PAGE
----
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Executive Leadership: Leading In Times of Crisis
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Executive Leadership: Leading In Times of Crisis - Executive Leadership Articles

Executive Leadership: Leading In Times of Crisis

Executive Leadership Articles

Executive Leadership: Leading In Times of Crisis

In professional athletics, it's seldom the coach with the all-star-laden team who wins the end-of-season coach of the year awards. Although it certainly takes a considerable amount of coaching skill to drive a Corvette successfully from the preseason through the post-season, voters are more impressed by the coach who guides an economy station wagon from out of nowhere into some kind of unexpected success. Occasionally, as with the 2012 Indianapolis Colts, it is the coach who leads a team through a major crisis who earns this recognition. One month into the 2012 NFL season, Colts head coach Chuck Pagano was diagnosed with a form of leukemia and took an indefinite leave from the team. His interim replacement, Bruce Arians, took the emotionally rattled team to a nine-win, three-loss remainder of the season, earning him NFL Coach of the Year honors and eventually, upon Pagano's return to the team, his own head coaching position with the Arizona Cardinals.

Leadership is difficult no matter what state your organization is in, but it's in times of crisis that the magnifying glass seems to be at full strength. Little inconveniences and setbacks when things are great are merely irritants. Those same setbacks in times of crises can be enormous, seemingly crucial enough to doom a struggling company to failure. Yet good leadership is good leadership: responsive to the needs of those who follow, absorbing blows from critics, deflecting praise to others, and communicating effectively every step of the way. Leadership in times of crisis doesn't mean a different skillset; it simply means leaning more on certain skills and sometimes prioritizing differently.

In an article for the Wall Street Journal, Bill George reminds us in the midst of crisis, no matter how bad things are, they will get worse. The leader who accepts this reality is ready to respond to bad news, rather than to gloss over it or merely ride it out. "It is far better for leaders to anticipate the worst and get out in front of it," he writes. If today's bad news is only an indicator of worse news later, an executive can address today's news proactively, with an eye on how bad things might eventually get.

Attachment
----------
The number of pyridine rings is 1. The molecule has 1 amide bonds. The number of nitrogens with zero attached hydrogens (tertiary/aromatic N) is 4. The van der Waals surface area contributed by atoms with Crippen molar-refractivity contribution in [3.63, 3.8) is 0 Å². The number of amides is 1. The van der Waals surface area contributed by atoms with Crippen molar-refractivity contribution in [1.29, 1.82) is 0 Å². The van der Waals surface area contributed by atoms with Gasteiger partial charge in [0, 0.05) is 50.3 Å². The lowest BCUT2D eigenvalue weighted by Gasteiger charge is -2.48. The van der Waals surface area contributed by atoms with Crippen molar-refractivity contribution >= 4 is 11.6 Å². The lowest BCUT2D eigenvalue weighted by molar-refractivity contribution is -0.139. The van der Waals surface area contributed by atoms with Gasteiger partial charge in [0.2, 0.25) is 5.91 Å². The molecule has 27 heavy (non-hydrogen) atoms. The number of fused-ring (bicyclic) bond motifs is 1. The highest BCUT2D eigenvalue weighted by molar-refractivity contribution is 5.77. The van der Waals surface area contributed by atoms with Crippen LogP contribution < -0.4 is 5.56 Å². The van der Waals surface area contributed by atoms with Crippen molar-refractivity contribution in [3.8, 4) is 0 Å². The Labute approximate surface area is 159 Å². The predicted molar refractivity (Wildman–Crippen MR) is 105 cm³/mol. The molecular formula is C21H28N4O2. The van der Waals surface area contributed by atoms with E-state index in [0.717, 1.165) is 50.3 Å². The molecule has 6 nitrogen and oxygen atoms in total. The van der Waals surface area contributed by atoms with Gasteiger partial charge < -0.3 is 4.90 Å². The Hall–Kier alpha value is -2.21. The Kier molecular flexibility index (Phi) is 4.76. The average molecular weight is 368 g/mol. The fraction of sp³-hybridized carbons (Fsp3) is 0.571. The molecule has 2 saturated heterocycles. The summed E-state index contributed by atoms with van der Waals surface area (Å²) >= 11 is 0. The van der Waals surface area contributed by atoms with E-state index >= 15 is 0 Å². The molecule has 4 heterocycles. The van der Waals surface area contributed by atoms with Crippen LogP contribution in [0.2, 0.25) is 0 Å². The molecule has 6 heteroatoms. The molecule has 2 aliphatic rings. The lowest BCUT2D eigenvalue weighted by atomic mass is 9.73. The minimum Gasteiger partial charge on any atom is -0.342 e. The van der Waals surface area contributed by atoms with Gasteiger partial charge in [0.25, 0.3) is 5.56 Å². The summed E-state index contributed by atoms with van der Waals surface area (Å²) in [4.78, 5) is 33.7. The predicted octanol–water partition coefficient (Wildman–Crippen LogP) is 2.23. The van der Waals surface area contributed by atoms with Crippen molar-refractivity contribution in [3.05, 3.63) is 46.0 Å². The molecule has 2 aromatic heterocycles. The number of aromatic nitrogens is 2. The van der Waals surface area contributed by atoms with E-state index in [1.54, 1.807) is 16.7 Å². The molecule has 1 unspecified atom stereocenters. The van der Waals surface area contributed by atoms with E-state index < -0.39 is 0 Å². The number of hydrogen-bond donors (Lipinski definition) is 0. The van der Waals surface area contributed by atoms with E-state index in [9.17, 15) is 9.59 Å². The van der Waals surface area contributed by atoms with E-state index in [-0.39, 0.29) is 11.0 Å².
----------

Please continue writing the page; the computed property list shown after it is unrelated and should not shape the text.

"Structure for success" is the mantra of many an educator who inherits a student with multiple learning issues. While others look for someone to blame or to assume responsibility, the good teacher identifies small, reachable victories that can lead to larger victories over the long haul. Similarly, in times of crisis, a leader may have a few big fixes in mind, but he or she might also "build traction for change with quick wins," as suggested by Doug Yokola for McKinsey.com. Small moves can make a difference on the bottom line, he writes, but they also have a positive influence within the organization, as employees are more likely to support a leader who makes observable changes and takes "real action."

In a US News article, Brett Schulte reminds us of the 1982 Tylenol case, where cyanide-laced capsules claimed several lives in the Chicago area. The poisoned capsules were the malicious acts of one person not at all connected to Johnson & Johnson, the makers of Tylenol, but once the poison was linked to the painkiller, Johnson & Johnson recalled 31 million bottles nationwide, introduced tamper-proof packaging, and reintroduced its product in "caplet" form. Rather than deflect blame or ride out the wave of fear that swept the country, the company took the lead in preventing further catastrophe. Schulte writes, "Within a year, Tylenol had regained more than 80 percent of its market share. Much of the credit goes to (Johnson & Johnson CEO James) Burke and his management team, which decided to stick by the company's core values of putting the customer first—even if it cost Johnson & Johnson dearly."

In a culture that looks ever for a scapegoat, it is usually not the finger-pointer who endures. Like the men and women in the firehouse on the corner, a leader's job much of the time is to be ready, but you earn your paycheck for the way you respond when the bell starts ringing. Just as there is no one way to lead effectively, and just as conventional wisdom tends much of the time to be wrong, there are no hard-and-fast rules about crisis leadership, but a lot of what works begins with the same few concepts, in good times and bad: be prepared, be responsive, and be available.

Wall Street Journal: http://guides.wsj.com/management/developing-a-leadership-style/how-to-lead-in-a-crisis/
McKinsey: http://www.mckinsey.com/insights/corporate_finance/ten_tips_for_leading_companies_out_of_crisis
US News: http://www.usnews.com/news/best-leaders/articles/2009/11/24/crisis-management-leading-successfully-through-the-storm


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